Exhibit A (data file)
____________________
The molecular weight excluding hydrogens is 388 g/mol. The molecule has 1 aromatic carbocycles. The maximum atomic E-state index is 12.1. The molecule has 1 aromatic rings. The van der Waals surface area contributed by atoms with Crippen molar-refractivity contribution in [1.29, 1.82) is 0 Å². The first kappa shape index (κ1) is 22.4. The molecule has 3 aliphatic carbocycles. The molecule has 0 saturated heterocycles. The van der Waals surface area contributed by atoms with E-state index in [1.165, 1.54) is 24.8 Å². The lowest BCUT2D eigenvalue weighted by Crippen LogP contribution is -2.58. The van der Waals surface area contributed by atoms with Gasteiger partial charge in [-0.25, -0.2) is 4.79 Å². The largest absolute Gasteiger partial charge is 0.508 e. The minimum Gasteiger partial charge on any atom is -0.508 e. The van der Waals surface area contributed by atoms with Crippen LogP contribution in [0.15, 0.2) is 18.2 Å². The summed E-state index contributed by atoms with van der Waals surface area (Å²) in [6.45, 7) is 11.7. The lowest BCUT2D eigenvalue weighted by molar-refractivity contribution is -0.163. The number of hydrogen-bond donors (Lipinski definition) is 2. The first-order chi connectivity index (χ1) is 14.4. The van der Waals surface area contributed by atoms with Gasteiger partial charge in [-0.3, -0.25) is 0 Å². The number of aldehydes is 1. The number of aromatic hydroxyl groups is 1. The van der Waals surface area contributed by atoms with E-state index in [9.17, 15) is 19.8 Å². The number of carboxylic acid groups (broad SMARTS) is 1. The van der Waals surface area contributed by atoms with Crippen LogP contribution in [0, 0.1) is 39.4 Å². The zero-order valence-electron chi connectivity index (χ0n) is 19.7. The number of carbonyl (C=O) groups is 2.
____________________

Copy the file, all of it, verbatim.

The molecular weight excluding hydrogens is 388 g/mol. The molecule has 1 aromatic carbocycles. The maximum atomic E-state index is 12.1. The molecule has 1 aromatic rings. The van der Waals surface area contributed by atoms with Crippen molar-refractivity contribution in [1.29, 1.82) is 0 Å². The first kappa shape index (κ1) is 22.4. The molecule has 3 aliphatic carbocycles. The molecule has 0 saturated heterocycles. The van der Waals surface area contributed by atoms with E-state index in [1.165, 1.54) is 24.8 Å². The lowest BCUT2D eigenvalue weighted by Crippen LogP contribution is -2.58. The van der Waals surface area contributed by atoms with Gasteiger partial charge in [-0.25, -0.2) is 4.79 Å². The largest absolute Gasteiger partial charge is 0.508 e. The minimum Gasteiger partial charge on any atom is -0.508 e. The van der Waals surface area contributed by atoms with Crippen LogP contribution in [0.15, 0.2) is 18.2 Å². The summed E-state index contributed by atoms with van der Waals surface area (Å²) in [6.45, 7) is 11.7. The lowest BCUT2D eigenvalue weighted by molar-refractivity contribution is -0.163. The number of hydrogen-bond donors (Lipinski definition) is 2. The first-order chi connectivity index (χ1) is 14.4. The van der Waals surface area contributed by atoms with Gasteiger partial charge in [-0.3, -0.25) is 0 Å². The number of aldehydes is 1. The number of aromatic hydroxyl groups is 1. The van der Waals surface area contributed by atoms with E-state index in [9.17, 15) is 19.8 Å². The number of carboxylic acid groups (broad SMARTS) is 1. The van der Waals surface area contributed by atoms with Crippen LogP contribution in [0, 0.1) is 39.4 Å². The zero-order valence-electron chi connectivity index (χ0n) is 19.7. The number of carbonyl (C=O) groups is 2.